Why God Wants Me to Run on Sundays

For in Him we live and move and have our being. Acts 17:28

One of the main moments of crises in the classic runner’s movie Chariots of Fire, is when Eric Liddell, a renown runner and Christian (later martyr), cannot bring himself to race on a Sunday, even if it means missing the Olympic trials.

I was contemplating this as I was running on Sunday.

I won’t go into the complete history of the sabbath here, but there are people who say the sabbath (a day set apart for God) shouldn’t be on Sunday at all but on Saturday.

We have a pastor friend who maintains his sabbath on Saturdays, because although he is doing churchy stuff, Sunday is a work day for him.

As I try and apply Biblical truths to my life in practical ways, the question isn’t so much “Is it okay to run on Sunday,” but rather, “Does running break the sabbath?” (because sometimes I run on Saturdays too!)

Jesus wasn’t big on man-made traditions, as shown in John 5:17 when, despite Pharisaic outrage, He healed a man on the sabbath, replying to the scoffers, “My Father has been working until now, and I have been working.” Jesus’ work was devoted to God, and therefore, He wasn’t breaking any commandments when He made the lame beggar walk.

Now, I’m not trying to equate running with miracles, nor am I attempting to put myself on the same level as Jesus, but if He is our example, then what kind of license does that give me regarding the sabbath?

The beauty of Biblical Christianity is that as a Christian, I am not bound to conform to any type of man-made religious regulations, but I have the freedom to be a unique child of God. And as long as I live by what I find in God’s word (without twisting it to fit my own crazy ideas) I’m on the right track.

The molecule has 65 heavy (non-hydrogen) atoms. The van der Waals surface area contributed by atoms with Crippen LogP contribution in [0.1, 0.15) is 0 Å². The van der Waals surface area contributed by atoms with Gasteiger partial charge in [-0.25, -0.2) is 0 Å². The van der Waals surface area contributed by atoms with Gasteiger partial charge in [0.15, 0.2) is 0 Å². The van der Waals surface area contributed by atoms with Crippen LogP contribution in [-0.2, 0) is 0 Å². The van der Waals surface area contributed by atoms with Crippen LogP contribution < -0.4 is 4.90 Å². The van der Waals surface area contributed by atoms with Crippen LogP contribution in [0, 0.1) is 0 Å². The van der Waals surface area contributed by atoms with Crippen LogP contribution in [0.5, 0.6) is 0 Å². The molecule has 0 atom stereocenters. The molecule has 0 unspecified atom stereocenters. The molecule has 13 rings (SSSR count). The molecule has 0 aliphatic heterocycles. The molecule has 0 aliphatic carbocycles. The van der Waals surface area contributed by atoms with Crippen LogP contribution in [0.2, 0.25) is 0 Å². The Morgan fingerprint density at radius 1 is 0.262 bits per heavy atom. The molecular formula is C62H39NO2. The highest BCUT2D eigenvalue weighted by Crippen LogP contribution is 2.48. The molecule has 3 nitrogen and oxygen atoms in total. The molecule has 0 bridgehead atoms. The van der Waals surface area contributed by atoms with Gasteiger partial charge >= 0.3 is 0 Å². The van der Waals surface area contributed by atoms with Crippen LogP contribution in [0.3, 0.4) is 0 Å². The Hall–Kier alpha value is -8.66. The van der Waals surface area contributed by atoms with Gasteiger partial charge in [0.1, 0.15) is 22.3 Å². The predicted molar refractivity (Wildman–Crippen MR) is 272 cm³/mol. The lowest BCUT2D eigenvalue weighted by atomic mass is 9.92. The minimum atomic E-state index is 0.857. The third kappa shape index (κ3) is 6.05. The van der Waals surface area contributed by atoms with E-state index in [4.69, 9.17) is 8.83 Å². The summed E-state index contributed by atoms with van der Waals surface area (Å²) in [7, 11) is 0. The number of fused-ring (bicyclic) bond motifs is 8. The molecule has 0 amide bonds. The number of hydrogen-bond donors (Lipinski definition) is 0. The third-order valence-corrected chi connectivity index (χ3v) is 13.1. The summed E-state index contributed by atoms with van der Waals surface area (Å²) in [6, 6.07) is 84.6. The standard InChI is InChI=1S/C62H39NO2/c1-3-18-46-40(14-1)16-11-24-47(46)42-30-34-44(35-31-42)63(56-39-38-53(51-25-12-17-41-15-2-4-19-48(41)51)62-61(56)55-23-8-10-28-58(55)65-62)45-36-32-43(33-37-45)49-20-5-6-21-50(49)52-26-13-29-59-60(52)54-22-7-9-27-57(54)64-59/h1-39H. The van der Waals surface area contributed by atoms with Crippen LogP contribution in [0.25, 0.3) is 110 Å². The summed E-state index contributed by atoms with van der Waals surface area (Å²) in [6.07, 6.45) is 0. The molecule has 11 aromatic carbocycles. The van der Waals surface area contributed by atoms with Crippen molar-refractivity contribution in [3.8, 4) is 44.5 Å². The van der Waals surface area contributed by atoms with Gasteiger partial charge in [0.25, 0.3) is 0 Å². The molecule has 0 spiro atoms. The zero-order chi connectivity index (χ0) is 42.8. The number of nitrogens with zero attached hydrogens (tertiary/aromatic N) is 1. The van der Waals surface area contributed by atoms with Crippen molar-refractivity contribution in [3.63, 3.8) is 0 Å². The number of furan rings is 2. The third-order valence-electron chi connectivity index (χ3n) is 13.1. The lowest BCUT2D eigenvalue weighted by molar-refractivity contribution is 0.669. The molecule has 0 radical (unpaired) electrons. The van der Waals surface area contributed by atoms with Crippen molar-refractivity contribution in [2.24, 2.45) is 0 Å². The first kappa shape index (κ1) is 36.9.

Which is why I think God wants me to run on Sundays.

On the outside, running appears to be a vain, selfish endeavor, but for me, running is much more than a physical exercise, it is time I get to spend alone with God.

There are things that I need to talk to Him about, and when I run, I can not only talk to Him, but I can listen to Him as well. Running sharpens my mind and refreshes my spirit.

With every step I take through this gorgeous German countryside, I am thankful that the Creator of the Universe gave me life and breath and a knowledge of what is good and beautiful. He is the one who allows me to put one foot in front of the other (whether quickly or slowly), the one who keeps air in my lungs, and the one who surprises me with a group of deer or a field of flowers.

When I come back from a run (even in the most horrible weather), I feel centered again and ready to take on any task set before me. I am no theologian, but I think I just described the sabbath.

It is a day set apart for the Lord, in order that we, in our frail human bodies might be refreshed.

Rather than exhausting me, or causing my brain to shut down, running adds to my energy and resets any cross-wired circuits in my brain.

Because God is a God of order, the God of fixing things that are broken, and the God who makes the weak strong, I believe I should keep on running, no matter what day it is.

Whatever you do, work at it with all your heart, as working for the Lord, not for human masters, Colossians 3:23